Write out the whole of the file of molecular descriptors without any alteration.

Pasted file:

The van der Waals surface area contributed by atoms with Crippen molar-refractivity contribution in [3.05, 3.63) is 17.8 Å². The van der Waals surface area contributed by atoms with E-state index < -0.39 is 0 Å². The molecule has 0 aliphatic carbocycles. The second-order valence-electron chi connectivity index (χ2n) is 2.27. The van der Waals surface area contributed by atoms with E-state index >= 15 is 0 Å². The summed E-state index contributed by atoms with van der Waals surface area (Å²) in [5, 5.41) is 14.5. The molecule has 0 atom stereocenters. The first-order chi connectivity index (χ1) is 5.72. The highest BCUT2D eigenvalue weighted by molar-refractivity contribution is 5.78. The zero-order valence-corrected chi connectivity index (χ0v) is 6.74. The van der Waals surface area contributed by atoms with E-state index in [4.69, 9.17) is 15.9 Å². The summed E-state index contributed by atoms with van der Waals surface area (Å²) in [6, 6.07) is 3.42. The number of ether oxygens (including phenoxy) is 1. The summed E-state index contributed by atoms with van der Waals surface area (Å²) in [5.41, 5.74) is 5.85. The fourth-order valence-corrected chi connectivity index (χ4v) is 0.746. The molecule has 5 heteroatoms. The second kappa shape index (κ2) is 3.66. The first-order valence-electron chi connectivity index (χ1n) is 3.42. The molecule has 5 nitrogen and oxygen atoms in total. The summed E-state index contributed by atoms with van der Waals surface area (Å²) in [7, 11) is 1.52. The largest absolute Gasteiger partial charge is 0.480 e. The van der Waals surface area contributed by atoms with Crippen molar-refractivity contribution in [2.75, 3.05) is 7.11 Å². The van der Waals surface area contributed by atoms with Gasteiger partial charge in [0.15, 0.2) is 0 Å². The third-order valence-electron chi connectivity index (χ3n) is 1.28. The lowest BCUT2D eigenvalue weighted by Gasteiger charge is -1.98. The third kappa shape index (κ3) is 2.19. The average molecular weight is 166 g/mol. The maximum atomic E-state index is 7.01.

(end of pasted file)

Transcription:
The van der Waals surface area contributed by atoms with Crippen molar-refractivity contribution in [3.05, 3.63) is 17.8 Å². The van der Waals surface area contributed by atoms with E-state index < -0.39 is 0 Å². The molecule has 0 aliphatic carbocycles. The second-order valence-electron chi connectivity index (χ2n) is 2.27. The van der Waals surface area contributed by atoms with E-state index >= 15 is 0 Å². The summed E-state index contributed by atoms with van der Waals surface area (Å²) in [5, 5.41) is 14.5. The molecule has 0 atom stereocenters. The first-order chi connectivity index (χ1) is 5.72. The highest BCUT2D eigenvalue weighted by molar-refractivity contribution is 5.78. The zero-order valence-corrected chi connectivity index (χ0v) is 6.74. The van der Waals surface area contributed by atoms with E-state index in [4.69, 9.17) is 15.9 Å². The summed E-state index contributed by atoms with van der Waals surface area (Å²) in [6, 6.07) is 3.42. The number of ether oxygens (including phenoxy) is 1. The summed E-state index contributed by atoms with van der Waals surface area (Å²) in [5.41, 5.74) is 5.85. The fourth-order valence-corrected chi connectivity index (χ4v) is 0.746. The molecule has 5 heteroatoms. The second kappa shape index (κ2) is 3.66. The first-order valence-electron chi connectivity index (χ1n) is 3.42. The molecule has 5 nitrogen and oxygen atoms in total. The summed E-state index contributed by atoms with van der Waals surface area (Å²) in [7, 11) is 1.52. The largest absolute Gasteiger partial charge is 0.480 e. The van der Waals surface area contributed by atoms with Crippen molar-refractivity contribution in [2.75, 3.05) is 7.11 Å². The van der Waals surface area contributed by atoms with Gasteiger partial charge in [0.15, 0.2) is 0 Å². The third-order valence-electron chi connectivity index (χ3n) is 1.28. The lowest BCUT2D eigenvalue weighted by Gasteiger charge is -1.98. The third kappa shape index (κ3) is 2.19. The average molecular weight is 166 g/mol. The maximum atomic E-state index is 7.01.